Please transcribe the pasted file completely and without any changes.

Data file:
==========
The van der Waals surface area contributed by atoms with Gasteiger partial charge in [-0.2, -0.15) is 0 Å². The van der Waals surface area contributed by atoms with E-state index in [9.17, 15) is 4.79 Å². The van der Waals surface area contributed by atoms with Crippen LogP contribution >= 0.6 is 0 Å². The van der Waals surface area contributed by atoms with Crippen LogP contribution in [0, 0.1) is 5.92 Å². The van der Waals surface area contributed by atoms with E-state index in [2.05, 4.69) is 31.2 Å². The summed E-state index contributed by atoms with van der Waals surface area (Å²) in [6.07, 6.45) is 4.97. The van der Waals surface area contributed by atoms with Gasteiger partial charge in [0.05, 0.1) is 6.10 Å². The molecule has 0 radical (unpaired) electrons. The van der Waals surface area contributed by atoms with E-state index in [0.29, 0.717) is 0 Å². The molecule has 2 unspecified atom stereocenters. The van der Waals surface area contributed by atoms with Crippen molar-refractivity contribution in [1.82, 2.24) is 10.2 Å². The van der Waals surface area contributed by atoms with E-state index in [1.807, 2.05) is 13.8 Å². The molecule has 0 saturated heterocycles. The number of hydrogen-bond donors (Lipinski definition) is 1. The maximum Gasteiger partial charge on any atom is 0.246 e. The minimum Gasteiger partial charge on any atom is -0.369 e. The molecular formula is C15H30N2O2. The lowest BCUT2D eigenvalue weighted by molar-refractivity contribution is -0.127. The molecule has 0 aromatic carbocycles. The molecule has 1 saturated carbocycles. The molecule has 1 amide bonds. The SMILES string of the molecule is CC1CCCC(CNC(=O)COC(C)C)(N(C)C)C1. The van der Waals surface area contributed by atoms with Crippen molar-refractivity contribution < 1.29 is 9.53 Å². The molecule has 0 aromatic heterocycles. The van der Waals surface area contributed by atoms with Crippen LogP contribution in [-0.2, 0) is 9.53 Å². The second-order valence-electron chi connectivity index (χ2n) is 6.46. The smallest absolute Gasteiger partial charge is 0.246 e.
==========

The van der Waals surface area contributed by atoms with Gasteiger partial charge in [-0.2, -0.15) is 0 Å². The van der Waals surface area contributed by atoms with E-state index in [9.17, 15) is 4.79 Å². The van der Waals surface area contributed by atoms with Crippen LogP contribution >= 0.6 is 0 Å². The van der Waals surface area contributed by atoms with Crippen LogP contribution in [0, 0.1) is 5.92 Å². The van der Waals surface area contributed by atoms with E-state index in [2.05, 4.69) is 31.2 Å². The summed E-state index contributed by atoms with van der Waals surface area (Å²) in [6.07, 6.45) is 4.97. The van der Waals surface area contributed by atoms with Gasteiger partial charge in [0.05, 0.1) is 6.10 Å². The molecule has 0 radical (unpaired) electrons. The van der Waals surface area contributed by atoms with E-state index in [0.29, 0.717) is 0 Å². The molecule has 2 unspecified atom stereocenters. The van der Waals surface area contributed by atoms with Crippen molar-refractivity contribution in [1.82, 2.24) is 10.2 Å². The van der Waals surface area contributed by atoms with E-state index in [1.807, 2.05) is 13.8 Å². The molecule has 0 saturated heterocycles. The number of hydrogen-bond donors (Lipinski definition) is 1. The maximum Gasteiger partial charge on any atom is 0.246 e. The minimum Gasteiger partial charge on any atom is -0.369 e. The molecular formula is C15H30N2O2. The lowest BCUT2D eigenvalue weighted by molar-refractivity contribution is -0.127. The molecule has 0 aromatic carbocycles. The molecule has 1 saturated carbocycles. The molecule has 1 amide bonds. The SMILES string of the molecule is CC1CCCC(CNC(=O)COC(C)C)(N(C)C)C1. The van der Waals surface area contributed by atoms with Crippen molar-refractivity contribution < 1.29 is 9.53 Å². The molecule has 0 aromatic heterocycles. The van der Waals surface area contributed by atoms with Crippen LogP contribution in [-0.2, 0) is 9.53 Å². The second-order valence-electron chi connectivity index (χ2n) is 6.46. The smallest absolute Gasteiger partial charge is 0.246 e.